What does person-centered care really mean and how to effectively practice it

Peter Bewert, Managing Director of Meaningful Care Matters

According to The Health Foundation’s 2016 Quick Guide on ‘Person-centered care made simple: What everyone should know about person-centered care’, the concept is described as a way of thinking and doing things that sees the people using health and social services as equal partners in planning, developing, and monitoring care to make sure it meets their needs. We fully support this theory, however this is misguided as the only way of thinking. True person-centered care is a lifestyle and begins with us. Without being able to live, breathe, feel and embrace the experience of the moment then we will be ineffective in achieving true personhood in our interactions.

With an ageing population that keeps growing due to better healthcare facilities and services, a catch-22 emerges, as those services are often overstretched with rising numbers of those requiring care, and tighter purse strings to provide it.

Therefore, it is more critical than ever, that we understand high-quality care that affords people the best possible quality of life is more than a task. We must rethink the approach and embrace a more meaningful connection based in relationship, connection and emotion-led care. It’s time we learnt the language of leadership in care settings through a lens of the heart rather than head knowledge alone.

Person-centered care, however, is not a new concept. In fact, several forms of the model have been referenced in literature for many years, stretching as far back to the work of Swiss psychiatrist and psychoanalyst Carl Jung. For instance, in The Collected Works of C. G. Jung Volume 8: Structure & Dynamics of the Psyche, Carl explores the second half of life and the importance of life review to find meaning. He famously wrote: “one cannot live the afternoon of life according to the programme of life’s morning: for what was great in the morning will be of little importance in the evening, and what in the morning was true will at evening have become a lie.”

Overtime, others have theorised these early concepts of person-centered care and gained a greater understanding of how personhood needs to begin with self. Professor Thomas Kitwood explored the concept in the 1980s and in his 1997 book, Dementia reconsidered: The person comes first, he looked at applying the model to dementia care. He quoted: “people with dementia need to have an identity and their caregivers must help maintain this identity”. Work by Dawn Brooker, Director of the University of Worcester Association for Dementia Studies, also explored how person-centered care in her 1997 PhD on Improving the quality of care for older people with mental health problems. This was greatly influenced by the works of Kitwood who mentored her research.

We need to embrace our own vulnerabilities and understand that emotions and feelings matter, this enables us to consider the theoretical processes and aspects which are critical to ongoing sustainability and success to be more than a task.  When we approach care from this humanistic perspective, using emotions and feelings as our lens, the quality of the lived experience is impacted from a meaningful engagement and not coloured by theory alone.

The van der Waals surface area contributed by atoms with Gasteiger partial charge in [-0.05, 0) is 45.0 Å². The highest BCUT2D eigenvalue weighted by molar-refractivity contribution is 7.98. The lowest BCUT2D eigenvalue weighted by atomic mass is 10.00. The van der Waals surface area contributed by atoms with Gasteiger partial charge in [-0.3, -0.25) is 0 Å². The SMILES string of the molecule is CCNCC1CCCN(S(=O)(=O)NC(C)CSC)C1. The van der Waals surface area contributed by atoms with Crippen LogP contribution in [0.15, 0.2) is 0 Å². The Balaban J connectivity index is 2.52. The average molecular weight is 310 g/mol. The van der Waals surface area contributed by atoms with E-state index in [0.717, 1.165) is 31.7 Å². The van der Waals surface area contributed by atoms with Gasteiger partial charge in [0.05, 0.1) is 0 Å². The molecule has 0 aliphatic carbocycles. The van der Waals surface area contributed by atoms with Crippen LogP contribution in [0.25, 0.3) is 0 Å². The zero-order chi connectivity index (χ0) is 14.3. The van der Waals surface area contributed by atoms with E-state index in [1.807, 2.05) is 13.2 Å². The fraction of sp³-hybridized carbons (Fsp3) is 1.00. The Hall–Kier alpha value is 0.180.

A culture of personhood relies heavily on taking the theoretical knowledge, referred to by Meaningful Care Matters as ‘head knowledge’, and turning it into ‘heart knowledge’. It is about the lived experience of not just the people we care for, but also integrating our own (the people caring for) life experience and story of life into the culture of care. This is the critical ingredient for a true culture which is meaningful and that matters. The two experiences are not mutually exclusive and when we approach this from an inclusivity perspective, we experience what person centeredness is all about. People matter. Moments matter. Feelings matter and we all create this culture by living and being it, not by doing it.

The person-centered care model encourages cross-party collaboration between health and social care professionals and the people who use their services. In a nutshell, it has been created to support people to develop the knowledge, skills and confidence they need to more effectively manage and make informed decisions about their own health and healthcare. The model is bespoke to the individual, being tailored to their needs, ensuring they are cared for in a way that treats them with dignity, compassion and respect.

At Meaningful Care Matters, personhood, meaning and mattering is at the core of every single service stream. This is the heartbeat of who we are and how we support cultures of care to be infiltrated by meaningful moments that matter. Our model is very practically orientated and is not just about care, it’s about all aspects of business support and the regulations and compliance needs, whilst being uncompromising on being emotionally intelligent at its core. It encourages businesses and organisations within the care sector to communicate in a language of feelings and emotions, rather than just the language of the medical model. This way we ensure a better quality of life for all of us.

Peter Bewert is the Managing Director of Meaningful Care Matters, a leading care and organisational development group that specialises in helping health and social care providers to access a variety of support services. The group helps to facilitate the creation, reinvigoration and sustainable implementation of person-centred care cultures where people matter, feelings matter and we are ‘Free to be Me’.

Author: Editorial Team

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